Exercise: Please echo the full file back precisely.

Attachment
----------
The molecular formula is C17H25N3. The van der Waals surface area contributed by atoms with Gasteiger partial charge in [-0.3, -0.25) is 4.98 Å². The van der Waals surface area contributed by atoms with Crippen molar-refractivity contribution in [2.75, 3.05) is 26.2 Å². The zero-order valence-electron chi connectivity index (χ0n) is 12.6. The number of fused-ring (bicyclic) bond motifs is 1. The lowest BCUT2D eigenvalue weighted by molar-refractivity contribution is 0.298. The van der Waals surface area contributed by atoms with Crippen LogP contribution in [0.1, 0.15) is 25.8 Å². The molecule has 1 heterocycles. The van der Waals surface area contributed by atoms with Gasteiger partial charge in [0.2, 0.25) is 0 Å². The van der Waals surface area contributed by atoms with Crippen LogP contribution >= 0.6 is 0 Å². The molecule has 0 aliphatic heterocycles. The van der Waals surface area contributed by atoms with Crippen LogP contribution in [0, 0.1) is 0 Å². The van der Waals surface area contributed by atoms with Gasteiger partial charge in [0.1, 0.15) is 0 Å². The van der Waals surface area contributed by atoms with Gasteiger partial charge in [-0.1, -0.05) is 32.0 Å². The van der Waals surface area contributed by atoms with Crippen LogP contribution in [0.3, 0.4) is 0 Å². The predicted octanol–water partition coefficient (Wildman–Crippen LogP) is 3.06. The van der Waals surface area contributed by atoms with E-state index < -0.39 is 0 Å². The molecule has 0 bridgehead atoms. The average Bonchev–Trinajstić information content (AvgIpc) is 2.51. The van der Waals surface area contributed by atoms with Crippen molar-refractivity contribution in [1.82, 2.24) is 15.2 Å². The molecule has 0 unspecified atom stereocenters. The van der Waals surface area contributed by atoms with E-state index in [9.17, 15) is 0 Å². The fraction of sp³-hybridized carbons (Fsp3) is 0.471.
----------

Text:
The molecular formula is C17H25N3. The van der Waals surface area contributed by atoms with Gasteiger partial charge in [-0.3, -0.25) is 4.98 Å². The van der Waals surface area contributed by atoms with Crippen molar-refractivity contribution in [2.75, 3.05) is 26.2 Å². The zero-order valence-electron chi connectivity index (χ0n) is 12.6. The number of fused-ring (bicyclic) bond motifs is 1. The lowest BCUT2D eigenvalue weighted by molar-refractivity contribution is 0.298. The van der Waals surface area contributed by atoms with Crippen LogP contribution in [0.1, 0.15) is 25.8 Å². The molecule has 1 heterocycles. The van der Waals surface area contributed by atoms with Gasteiger partial charge in [0.2, 0.25) is 0 Å². The van der Waals surface area contributed by atoms with Crippen LogP contribution >= 0.6 is 0 Å². The molecule has 0 aliphatic heterocycles. The van der Waals surface area contributed by atoms with Crippen LogP contribution in [0, 0.1) is 0 Å². The van der Waals surface area contributed by atoms with Gasteiger partial charge in [0.1, 0.15) is 0 Å². The van der Waals surface area contributed by atoms with Gasteiger partial charge in [-0.1, -0.05) is 32.0 Å². The van der Waals surface area contributed by atoms with Crippen LogP contribution in [0.3, 0.4) is 0 Å². The predicted octanol–water partition coefficient (Wildman–Crippen LogP) is 3.06. The van der Waals surface area contributed by atoms with E-state index < -0.39 is 0 Å². The molecule has 0 bridgehead atoms. The average Bonchev–Trinajstić information content (AvgIpc) is 2.51. The van der Waals surface area contributed by atoms with Crippen molar-refractivity contribution in [1.82, 2.24) is 15.2 Å². The molecule has 0 unspecified atom stereocenters. The van der Waals surface area contributed by atoms with E-state index in [9.17, 15) is 0 Å². The fraction of sp³-hybridized carbons (Fsp3) is 0.471.